Here is our weekly collection plate, offering some of the good things that Episcopalians and their congregations have done that made the news this past week. And other news fit to print.
The major faith traditions teach that the young are special in the eyes of the Almighty. So what does God do when one of them commits a horrible crime and is consigned to a life in prison? He cries. That was the message delivered over Memorial Day weekend at some 200 churches, synagogues and mosques around the state by an interfaith coalition trying to change people's attitudes about long sentences for juveniles -- especially those facing life without the possibility of parole. "When children commit certain actions, we stop thinking of them as children," Javier Stauring, director of Faith Communities for Families and Children, told a group of about 90 people Sunday at All Saints Episcopal Church in Pasadena. "We start fearing them, we start demonizing them."__________
When 46-year-old Rich Carter finished a term in the Dutchess County Jail recently, he decided it was high time for some changes. He was determined to land an honest job and end his life of crime. Carter soon learned that in today's economy, when people with clean records are having a hard time finding employment, his checkered background was an added impediment. He applied for 30 jobs and was turned down 30 times - and he has copies of the applications and rejection letters to prove it.__________
Then he heard about a fledgling agency called the Dutchess Collaborative Re-Entry Project. Funded by a grant secured by two local Episcopal churches, Christ Episcopal and St. Paul's, Dutchess Collaborative Re-Entry Project provides counseling and referral services for men and women coming out of local jails and prisons. With the agency's help, Carter landed a job last week at a local supermarket.
"I can tell you from experience, this program works," he said. "These people went to bat for me when I had no one else."
Blessed be the pedalers
We know numerous cyclists in the Berkshires and admire (and envy) their stamina whilst pedaling our highways and byways. So it is interesting to note that an interfaith "Blessing of the Bicycles" will be held at 9:30 a.m. on Saturday at St. Stephen's Episcopal Church, 67 East St., Pittsfield.__________
Not only can adults get their wheels blessed, but children are also welcome to attend. Obviously, riders must arrive with their bicycles. The brief service includes a multi-faith blessing, a sprinkling of bikes with Holy Water, and a moment of remembrance for riders who have passed away this past year.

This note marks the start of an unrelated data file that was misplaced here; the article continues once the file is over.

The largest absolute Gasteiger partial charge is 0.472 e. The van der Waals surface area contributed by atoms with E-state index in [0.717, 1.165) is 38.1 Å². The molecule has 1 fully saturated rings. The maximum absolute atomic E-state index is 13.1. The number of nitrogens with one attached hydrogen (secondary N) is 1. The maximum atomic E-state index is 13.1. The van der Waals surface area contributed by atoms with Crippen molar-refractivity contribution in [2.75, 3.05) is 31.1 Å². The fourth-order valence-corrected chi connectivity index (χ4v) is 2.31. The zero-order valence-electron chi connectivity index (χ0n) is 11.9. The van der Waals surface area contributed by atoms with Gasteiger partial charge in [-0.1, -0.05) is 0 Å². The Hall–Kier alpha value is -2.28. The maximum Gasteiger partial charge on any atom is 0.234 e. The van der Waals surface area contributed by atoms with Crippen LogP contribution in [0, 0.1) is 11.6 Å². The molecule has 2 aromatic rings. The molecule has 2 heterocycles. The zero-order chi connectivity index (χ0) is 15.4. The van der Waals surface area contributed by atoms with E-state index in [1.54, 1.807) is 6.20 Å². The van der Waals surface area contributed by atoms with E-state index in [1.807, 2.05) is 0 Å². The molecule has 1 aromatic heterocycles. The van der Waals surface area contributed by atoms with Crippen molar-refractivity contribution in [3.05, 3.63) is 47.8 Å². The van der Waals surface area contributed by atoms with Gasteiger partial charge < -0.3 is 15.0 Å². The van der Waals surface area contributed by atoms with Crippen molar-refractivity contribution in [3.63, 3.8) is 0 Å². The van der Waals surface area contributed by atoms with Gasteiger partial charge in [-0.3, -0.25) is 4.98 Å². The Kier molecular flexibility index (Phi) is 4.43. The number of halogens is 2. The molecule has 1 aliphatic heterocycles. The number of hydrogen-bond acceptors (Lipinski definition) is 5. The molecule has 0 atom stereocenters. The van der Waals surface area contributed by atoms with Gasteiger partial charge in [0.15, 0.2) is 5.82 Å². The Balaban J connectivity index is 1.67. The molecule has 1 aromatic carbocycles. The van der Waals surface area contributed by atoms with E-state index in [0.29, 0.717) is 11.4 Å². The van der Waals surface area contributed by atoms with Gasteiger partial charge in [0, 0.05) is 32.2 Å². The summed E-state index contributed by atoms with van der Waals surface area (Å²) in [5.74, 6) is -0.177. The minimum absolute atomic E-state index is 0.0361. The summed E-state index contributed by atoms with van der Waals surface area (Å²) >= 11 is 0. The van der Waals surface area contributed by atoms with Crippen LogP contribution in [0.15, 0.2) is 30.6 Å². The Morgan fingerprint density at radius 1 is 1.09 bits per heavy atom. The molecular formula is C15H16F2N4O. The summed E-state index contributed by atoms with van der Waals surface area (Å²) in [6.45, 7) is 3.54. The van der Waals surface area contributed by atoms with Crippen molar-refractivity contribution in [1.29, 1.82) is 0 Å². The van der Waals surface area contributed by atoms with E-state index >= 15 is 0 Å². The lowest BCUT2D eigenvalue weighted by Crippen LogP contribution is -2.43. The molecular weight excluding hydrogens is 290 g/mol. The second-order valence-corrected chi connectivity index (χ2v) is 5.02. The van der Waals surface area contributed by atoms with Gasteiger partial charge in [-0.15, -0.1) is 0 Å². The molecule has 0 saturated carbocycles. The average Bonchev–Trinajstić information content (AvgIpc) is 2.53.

When St. Stephen's Episcopal Church in Casper, WY received an extra $12,000 for missionary work, its members couldn't decide on one good way to spend the money. "We'd been talking since we got the money in January. We have a church that works by consensus, and we had 78 ideas we just couldn't seem to get narrowed down," said Kay Flores, a postulant for priesthood and member of St. Stephen's. "We have great ideas, but we have too many. We want to see what people want to fix in the world." So, Flores said, the church decided to give everyone in the congregation money -- but just enough for each person to do a bit of individual good and "to see where the energy of the congregation is." Each member -- about 50 in total -- had $25 to spend in a week. The next Sunday, they were to report back to the congregation with their idea, how well it worked on a small scale, and why it would work for the church's remaining $11,000.__________
Music has been restored.__________
That is to say, the 77-year-old painted Gothic Revival window of that name — a stained-glass celebration of the glory of religious music — has been refurbished and is returning, piece by piece, to St. Thomas Church on Fifth Avenue and 53rd Street in Midtown.
For several weeks now restorers have been toiling outdoors on scaffolding 50 feet up, reinstating 12 windows to their rightful place at the north and west sides of the church. Built in 1914, St. Thomas is renowned for its London-made windows, its choir school and for recitals on its Ernest M. Skinner organ.